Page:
I love a good slow-burning novel, where the tension really keeps you on edge, not knowing when the lid is going to pop off and all the proverbial you-know-what is going to hit the fan.
This book did not check those boxes for me, try as it might.
The whole premise is based on these strange notes, left on paper, in mirrors, on the side of the house, telling West and his family that they are being watched. But I was so confused, as I spent more than half the book thinking that it was one type of story, and I just didn't understand the way that all of the characters just accepted the grandfather's (lack of) explanation of the notes—all of them just giving in to the fact that there wasn't anything they could do and that they would be stalked and watched no matter what they did.
It is hard to explain my frustration and confusion without potentially spoiling the plot, so this next part is spoiler-y. Skip to the next paragraph if you don't want to read it. Basically, I think you're supposed to think the house is haunted, but none of the characters ever do . . . They all think that it is some group of people. But the way the notes are left—one on the bathroom mirror in the steam while someone is showering, for example—it seems crazy to think that people are doing that. How do they have access to the house? How are they so quiet? ERG. It doesn't make any sense, and neither do those weird messages.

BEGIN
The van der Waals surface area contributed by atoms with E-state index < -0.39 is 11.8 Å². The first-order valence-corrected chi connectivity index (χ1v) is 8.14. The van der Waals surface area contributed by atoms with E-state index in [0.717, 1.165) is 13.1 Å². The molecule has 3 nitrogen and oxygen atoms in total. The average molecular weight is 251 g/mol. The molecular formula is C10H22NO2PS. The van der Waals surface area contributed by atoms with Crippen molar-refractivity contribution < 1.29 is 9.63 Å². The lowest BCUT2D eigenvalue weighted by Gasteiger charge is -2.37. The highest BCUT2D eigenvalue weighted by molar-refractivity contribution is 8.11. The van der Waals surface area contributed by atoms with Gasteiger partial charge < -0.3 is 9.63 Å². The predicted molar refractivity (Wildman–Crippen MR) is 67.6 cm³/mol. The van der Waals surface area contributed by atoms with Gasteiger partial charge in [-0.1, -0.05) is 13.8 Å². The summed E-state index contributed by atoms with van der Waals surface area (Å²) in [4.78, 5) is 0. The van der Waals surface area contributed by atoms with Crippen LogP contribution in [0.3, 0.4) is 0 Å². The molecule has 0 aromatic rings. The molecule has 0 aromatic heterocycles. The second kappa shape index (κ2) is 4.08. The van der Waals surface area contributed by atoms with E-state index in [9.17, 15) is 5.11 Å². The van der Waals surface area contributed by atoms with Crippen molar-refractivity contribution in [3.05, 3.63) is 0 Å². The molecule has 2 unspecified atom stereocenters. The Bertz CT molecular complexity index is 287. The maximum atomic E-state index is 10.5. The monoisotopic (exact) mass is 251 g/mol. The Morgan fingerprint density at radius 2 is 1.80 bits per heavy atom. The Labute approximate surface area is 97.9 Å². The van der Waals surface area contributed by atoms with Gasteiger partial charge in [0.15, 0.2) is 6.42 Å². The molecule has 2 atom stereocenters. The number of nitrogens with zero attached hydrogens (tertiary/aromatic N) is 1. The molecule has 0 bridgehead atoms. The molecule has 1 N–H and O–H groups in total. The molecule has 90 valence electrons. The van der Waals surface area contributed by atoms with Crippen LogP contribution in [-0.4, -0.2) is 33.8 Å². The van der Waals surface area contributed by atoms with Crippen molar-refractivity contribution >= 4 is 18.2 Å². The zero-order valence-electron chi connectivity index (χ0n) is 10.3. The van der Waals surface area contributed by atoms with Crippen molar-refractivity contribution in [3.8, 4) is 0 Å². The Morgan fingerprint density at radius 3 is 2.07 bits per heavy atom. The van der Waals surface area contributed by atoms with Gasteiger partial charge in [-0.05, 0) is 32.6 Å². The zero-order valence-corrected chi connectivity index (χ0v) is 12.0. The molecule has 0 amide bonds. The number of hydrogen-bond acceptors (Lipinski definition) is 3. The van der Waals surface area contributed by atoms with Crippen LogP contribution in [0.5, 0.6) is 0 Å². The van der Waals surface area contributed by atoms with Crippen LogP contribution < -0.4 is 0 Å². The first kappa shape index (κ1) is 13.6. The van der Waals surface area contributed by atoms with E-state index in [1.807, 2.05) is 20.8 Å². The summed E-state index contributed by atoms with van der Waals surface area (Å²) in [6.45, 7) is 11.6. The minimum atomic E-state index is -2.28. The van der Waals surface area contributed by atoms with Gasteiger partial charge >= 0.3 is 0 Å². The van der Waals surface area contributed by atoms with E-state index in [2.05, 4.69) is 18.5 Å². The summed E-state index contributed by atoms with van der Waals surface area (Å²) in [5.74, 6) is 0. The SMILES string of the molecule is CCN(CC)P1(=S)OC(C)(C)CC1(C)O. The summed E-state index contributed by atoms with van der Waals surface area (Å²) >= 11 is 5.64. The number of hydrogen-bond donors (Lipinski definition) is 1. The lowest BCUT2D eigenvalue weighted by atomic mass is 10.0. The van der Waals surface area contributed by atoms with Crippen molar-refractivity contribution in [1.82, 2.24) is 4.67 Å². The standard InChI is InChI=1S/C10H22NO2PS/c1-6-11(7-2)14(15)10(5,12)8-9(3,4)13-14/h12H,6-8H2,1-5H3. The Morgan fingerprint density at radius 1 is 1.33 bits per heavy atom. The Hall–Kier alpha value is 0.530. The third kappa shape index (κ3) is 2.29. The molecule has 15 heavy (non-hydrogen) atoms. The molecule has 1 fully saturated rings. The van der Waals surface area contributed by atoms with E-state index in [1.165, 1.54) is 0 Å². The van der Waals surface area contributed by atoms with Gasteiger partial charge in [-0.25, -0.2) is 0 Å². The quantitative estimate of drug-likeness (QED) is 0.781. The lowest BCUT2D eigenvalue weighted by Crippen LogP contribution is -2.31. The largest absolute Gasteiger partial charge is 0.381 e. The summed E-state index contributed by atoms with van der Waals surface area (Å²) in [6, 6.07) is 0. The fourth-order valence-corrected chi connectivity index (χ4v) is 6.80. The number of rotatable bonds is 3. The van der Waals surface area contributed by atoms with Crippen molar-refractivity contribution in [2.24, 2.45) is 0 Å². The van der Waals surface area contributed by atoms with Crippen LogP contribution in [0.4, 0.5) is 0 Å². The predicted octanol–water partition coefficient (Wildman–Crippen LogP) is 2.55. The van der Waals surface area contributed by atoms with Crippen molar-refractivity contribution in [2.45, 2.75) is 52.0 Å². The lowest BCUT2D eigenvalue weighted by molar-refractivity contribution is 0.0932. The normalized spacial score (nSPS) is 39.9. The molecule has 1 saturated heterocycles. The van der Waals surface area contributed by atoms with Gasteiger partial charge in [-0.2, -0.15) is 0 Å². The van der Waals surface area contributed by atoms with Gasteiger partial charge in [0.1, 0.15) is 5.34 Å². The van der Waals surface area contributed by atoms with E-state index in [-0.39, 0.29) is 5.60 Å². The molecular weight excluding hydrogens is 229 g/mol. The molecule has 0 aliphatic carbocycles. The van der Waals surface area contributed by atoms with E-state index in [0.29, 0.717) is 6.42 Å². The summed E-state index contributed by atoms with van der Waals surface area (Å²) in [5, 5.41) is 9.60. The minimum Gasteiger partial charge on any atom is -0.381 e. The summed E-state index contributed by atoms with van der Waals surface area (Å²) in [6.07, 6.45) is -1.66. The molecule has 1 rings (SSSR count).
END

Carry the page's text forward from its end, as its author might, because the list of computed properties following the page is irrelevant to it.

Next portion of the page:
The main thrust of the plot follows West, but the book does switch perspective to his mom and dad and a few other characters, which I found jarring. I wish it could have been contained to one perspective, or the narration could have been smoothed out a little more.
This book also falls into my least favorite storytelling trap, which is that there is no chance that the reader could have solved the mystery. You are not given all the pieces of the puzzle to figure out exactly what's going on until it is revealed to you, with plenty of backstory over-explaining. Snore.
If you're looking for a great book by Hunter Shea, I much preferred Creature and would recommend that one.
My thanks to Sinister Grin Press for sending a copy of this one to read and review.
Associate editor, amateur photdographer, bibliophile, and occasional sleuth.